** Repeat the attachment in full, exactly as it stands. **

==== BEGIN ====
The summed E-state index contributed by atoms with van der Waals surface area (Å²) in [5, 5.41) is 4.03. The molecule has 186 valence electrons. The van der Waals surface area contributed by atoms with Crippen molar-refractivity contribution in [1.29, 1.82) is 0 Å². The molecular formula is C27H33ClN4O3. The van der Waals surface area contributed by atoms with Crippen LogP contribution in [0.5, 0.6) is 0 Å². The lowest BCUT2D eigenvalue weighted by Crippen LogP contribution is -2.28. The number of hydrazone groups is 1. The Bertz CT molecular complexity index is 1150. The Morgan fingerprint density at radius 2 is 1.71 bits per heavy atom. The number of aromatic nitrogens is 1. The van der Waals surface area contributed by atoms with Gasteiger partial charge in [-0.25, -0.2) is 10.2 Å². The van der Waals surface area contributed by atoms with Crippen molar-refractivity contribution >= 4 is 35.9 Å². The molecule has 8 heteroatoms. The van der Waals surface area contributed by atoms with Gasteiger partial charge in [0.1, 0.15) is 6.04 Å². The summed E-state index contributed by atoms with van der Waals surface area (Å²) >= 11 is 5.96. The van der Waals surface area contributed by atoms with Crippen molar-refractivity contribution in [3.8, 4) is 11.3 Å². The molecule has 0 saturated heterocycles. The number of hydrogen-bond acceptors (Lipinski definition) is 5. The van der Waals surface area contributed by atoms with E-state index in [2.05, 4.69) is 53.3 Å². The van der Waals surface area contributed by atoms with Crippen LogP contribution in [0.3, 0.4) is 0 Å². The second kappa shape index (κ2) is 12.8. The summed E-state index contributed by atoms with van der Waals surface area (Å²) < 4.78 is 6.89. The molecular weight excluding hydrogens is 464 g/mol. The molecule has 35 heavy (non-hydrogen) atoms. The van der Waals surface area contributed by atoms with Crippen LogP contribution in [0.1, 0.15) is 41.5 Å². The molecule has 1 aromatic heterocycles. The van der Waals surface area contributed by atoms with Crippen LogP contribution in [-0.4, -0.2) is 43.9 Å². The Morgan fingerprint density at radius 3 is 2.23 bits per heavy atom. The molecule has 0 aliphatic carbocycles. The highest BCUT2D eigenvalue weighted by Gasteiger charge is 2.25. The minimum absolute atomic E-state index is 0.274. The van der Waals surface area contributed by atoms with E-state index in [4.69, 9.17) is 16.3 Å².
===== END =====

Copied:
The summed E-state index contributed by atoms with van der Waals surface area (Å²) in [5, 5.41) is 4.03. The molecule has 186 valence electrons. The van der Waals surface area contributed by atoms with Crippen molar-refractivity contribution in [1.29, 1.82) is 0 Å². The molecular formula is C27H33ClN4O3. The van der Waals surface area contributed by atoms with Crippen LogP contribution in [0.5, 0.6) is 0 Å². The lowest BCUT2D eigenvalue weighted by Crippen LogP contribution is -2.28. The number of hydrazone groups is 1. The Bertz CT molecular complexity index is 1150. The Morgan fingerprint density at radius 2 is 1.71 bits per heavy atom. The number of aromatic nitrogens is 1. The van der Waals surface area contributed by atoms with Gasteiger partial charge in [-0.25, -0.2) is 10.2 Å². The van der Waals surface area contributed by atoms with Crippen molar-refractivity contribution >= 4 is 35.9 Å². The molecule has 8 heteroatoms. The van der Waals surface area contributed by atoms with Gasteiger partial charge in [0.1, 0.15) is 6.04 Å². The summed E-state index contributed by atoms with van der Waals surface area (Å²) >= 11 is 5.96. The van der Waals surface area contributed by atoms with Crippen molar-refractivity contribution in [3.8, 4) is 11.3 Å². The molecule has 0 saturated heterocycles. The number of hydrogen-bond acceptors (Lipinski definition) is 5. The van der Waals surface area contributed by atoms with E-state index in [2.05, 4.69) is 53.3 Å². The van der Waals surface area contributed by atoms with Crippen LogP contribution in [0.3, 0.4) is 0 Å². The second kappa shape index (κ2) is 12.8. The summed E-state index contributed by atoms with van der Waals surface area (Å²) < 4.78 is 6.89. The molecular weight excluding hydrogens is 464 g/mol. The molecule has 35 heavy (non-hydrogen) atoms. The van der Waals surface area contributed by atoms with Crippen LogP contribution in [0.1, 0.15) is 41.5 Å². The molecule has 1 aromatic heterocycles. The van der Waals surface area contributed by atoms with Crippen LogP contribution in [-0.4, -0.2) is 43.9 Å². The Morgan fingerprint density at radius 3 is 2.23 bits per heavy atom. The molecule has 0 aliphatic carbocycles. The highest BCUT2D eigenvalue weighted by Gasteiger charge is 2.25. The minimum absolute atomic E-state index is 0.274. The van der Waals surface area contributed by atoms with E-state index in [4.69, 9.17) is 16.3 Å².